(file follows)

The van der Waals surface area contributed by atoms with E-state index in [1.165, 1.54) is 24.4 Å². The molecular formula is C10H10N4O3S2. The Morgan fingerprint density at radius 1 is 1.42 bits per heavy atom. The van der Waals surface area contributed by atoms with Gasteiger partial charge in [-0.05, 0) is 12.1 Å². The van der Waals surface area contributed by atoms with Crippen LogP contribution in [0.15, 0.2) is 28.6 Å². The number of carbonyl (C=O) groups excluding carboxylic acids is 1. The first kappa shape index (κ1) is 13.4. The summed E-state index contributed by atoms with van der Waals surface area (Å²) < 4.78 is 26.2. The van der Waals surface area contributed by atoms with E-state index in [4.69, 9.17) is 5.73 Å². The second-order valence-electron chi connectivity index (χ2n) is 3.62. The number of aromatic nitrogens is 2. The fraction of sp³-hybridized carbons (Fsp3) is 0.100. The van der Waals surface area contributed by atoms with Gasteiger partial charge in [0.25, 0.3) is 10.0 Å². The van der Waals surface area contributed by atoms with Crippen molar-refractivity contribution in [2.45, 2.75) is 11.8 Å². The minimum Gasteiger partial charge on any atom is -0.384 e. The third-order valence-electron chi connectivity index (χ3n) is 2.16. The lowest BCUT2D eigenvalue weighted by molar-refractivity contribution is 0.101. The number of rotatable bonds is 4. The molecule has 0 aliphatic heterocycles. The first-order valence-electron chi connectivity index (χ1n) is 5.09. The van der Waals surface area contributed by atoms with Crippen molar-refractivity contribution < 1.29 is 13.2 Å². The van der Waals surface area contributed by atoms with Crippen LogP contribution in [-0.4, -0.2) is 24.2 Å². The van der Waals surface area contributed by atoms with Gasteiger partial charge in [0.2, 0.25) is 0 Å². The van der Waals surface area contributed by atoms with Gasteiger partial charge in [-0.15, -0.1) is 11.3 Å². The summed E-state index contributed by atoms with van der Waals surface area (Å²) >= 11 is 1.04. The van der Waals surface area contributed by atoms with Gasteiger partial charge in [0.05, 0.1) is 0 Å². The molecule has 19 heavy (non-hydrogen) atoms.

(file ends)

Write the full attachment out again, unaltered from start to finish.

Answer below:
The van der Waals surface area contributed by atoms with E-state index in [1.165, 1.54) is 24.4 Å². The molecular formula is C10H10N4O3S2. The Morgan fingerprint density at radius 1 is 1.42 bits per heavy atom. The van der Waals surface area contributed by atoms with Gasteiger partial charge in [-0.05, 0) is 12.1 Å². The van der Waals surface area contributed by atoms with Crippen LogP contribution in [0.15, 0.2) is 28.6 Å². The number of carbonyl (C=O) groups excluding carboxylic acids is 1. The first kappa shape index (κ1) is 13.4. The summed E-state index contributed by atoms with van der Waals surface area (Å²) < 4.78 is 26.2. The van der Waals surface area contributed by atoms with E-state index in [4.69, 9.17) is 5.73 Å². The second-order valence-electron chi connectivity index (χ2n) is 3.62. The number of aromatic nitrogens is 2. The fraction of sp³-hybridized carbons (Fsp3) is 0.100. The van der Waals surface area contributed by atoms with Gasteiger partial charge in [0.25, 0.3) is 10.0 Å². The van der Waals surface area contributed by atoms with Crippen molar-refractivity contribution in [2.45, 2.75) is 11.8 Å². The minimum Gasteiger partial charge on any atom is -0.384 e. The third-order valence-electron chi connectivity index (χ3n) is 2.16. The lowest BCUT2D eigenvalue weighted by molar-refractivity contribution is 0.101. The number of rotatable bonds is 4. The molecule has 0 aliphatic heterocycles. The first-order valence-electron chi connectivity index (χ1n) is 5.09. The van der Waals surface area contributed by atoms with Crippen molar-refractivity contribution < 1.29 is 13.2 Å². The van der Waals surface area contributed by atoms with Crippen LogP contribution in [-0.4, -0.2) is 24.2 Å². The van der Waals surface area contributed by atoms with Gasteiger partial charge in [0.2, 0.25) is 0 Å². The van der Waals surface area contributed by atoms with Gasteiger partial charge in [-0.15, -0.1) is 11.3 Å². The summed E-state index contributed by atoms with van der Waals surface area (Å²) >= 11 is 1.04. The van der Waals surface area contributed by atoms with Gasteiger partial charge in [0.05, 0.1) is 0 Å². The molecule has 19 heavy (non-hydrogen) atoms.